Dunkirk (2017, dir: Christopher Nolan)

Cementing Nolan as one of the best directors working today, this is an incredible film. Surprisingly lean, this is still powerful stuff. Entirely lacking in sentiment, the depiction of the Dunkirk escape is both terrifying and unbearable. Amazing stuff.

Want some more takes: here’s Eamonn’s and Xussia’s reviews.

The Terminal (2004, dir. Steven Spielberg)

After a bureaucratic foul-up leaves him stateless, a man is forced to live in an airport terminal. Well-directed comedy-drama which starts brilliantly and then gets bogged down in sub-plots and a shift from existential malaise to schmaltz.

The Assassin (2015, dir. Hou Hsiao-hsien)

In 9th century Japan, a young female assassin is ordered to kill her cousin; the man she was once betrothed to. Visually-stunning wuxia arthouse (martial arthouse?) flick, more interested in painterly scenes than in traditional action thrills; still, a wonderful thing to behold. Recommended.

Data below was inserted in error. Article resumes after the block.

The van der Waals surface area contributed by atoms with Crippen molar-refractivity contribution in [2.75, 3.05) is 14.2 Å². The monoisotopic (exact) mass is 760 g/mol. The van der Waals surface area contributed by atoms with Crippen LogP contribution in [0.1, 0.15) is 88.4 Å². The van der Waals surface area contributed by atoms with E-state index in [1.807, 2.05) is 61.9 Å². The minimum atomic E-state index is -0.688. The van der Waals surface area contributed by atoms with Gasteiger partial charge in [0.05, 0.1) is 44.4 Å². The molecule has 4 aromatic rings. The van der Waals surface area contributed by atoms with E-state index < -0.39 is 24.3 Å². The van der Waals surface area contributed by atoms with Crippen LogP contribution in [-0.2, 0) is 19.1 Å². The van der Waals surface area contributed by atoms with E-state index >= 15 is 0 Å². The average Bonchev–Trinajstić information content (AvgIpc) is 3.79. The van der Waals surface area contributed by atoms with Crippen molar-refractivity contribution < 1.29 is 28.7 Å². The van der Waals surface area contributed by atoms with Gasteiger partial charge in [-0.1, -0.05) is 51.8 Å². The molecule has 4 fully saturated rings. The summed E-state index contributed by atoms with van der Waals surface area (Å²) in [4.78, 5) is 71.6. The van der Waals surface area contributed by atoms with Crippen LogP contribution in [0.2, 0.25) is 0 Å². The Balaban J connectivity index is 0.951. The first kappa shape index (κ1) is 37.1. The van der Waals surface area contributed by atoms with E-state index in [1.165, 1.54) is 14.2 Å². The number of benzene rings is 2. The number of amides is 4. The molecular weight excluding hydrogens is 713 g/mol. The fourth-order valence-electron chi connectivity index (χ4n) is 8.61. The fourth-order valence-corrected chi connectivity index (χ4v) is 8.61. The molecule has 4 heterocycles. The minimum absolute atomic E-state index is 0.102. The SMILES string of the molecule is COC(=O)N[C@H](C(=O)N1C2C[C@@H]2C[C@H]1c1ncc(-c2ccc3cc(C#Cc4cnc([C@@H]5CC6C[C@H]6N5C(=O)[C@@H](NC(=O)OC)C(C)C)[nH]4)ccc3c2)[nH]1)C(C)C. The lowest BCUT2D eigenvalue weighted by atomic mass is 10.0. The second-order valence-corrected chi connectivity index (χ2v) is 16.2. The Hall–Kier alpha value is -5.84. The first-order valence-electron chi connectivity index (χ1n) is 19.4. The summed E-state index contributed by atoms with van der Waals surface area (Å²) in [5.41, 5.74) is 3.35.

Live By Night (2016, dir. Ben Affleck)

The rise of a hoodlum during Prohibition. Handsome, lovingly made, but slow, baggy, and uninvolving gangster pic. Clearly a labour of love, but too indebted to its source novel’s structure to make an engaging movie, despite good moments along the way.

A Monster Calls (2016, dir. J. A. Bayona)

A creature is summoned to challenge a boy whose mother is dying. Splendid dark fantasy, equal parts The BFG/ET and something more akin to Pan’s Labyrinth, which pulls out all the emotional and VFX stops in its ultimately uplifting tale about the power of stories and truths.

In a Valley of Violence (2016, dir. Ti West)

A US Civil War veteran swears revenge on the men who killed his dog. Lean spaghetti western homage, equal parts John Wick and Pale Rider, with lots to enjoy if you’re a genre aficionado. Nothing too original, but diverting nevertheless. The cast plainly has fun.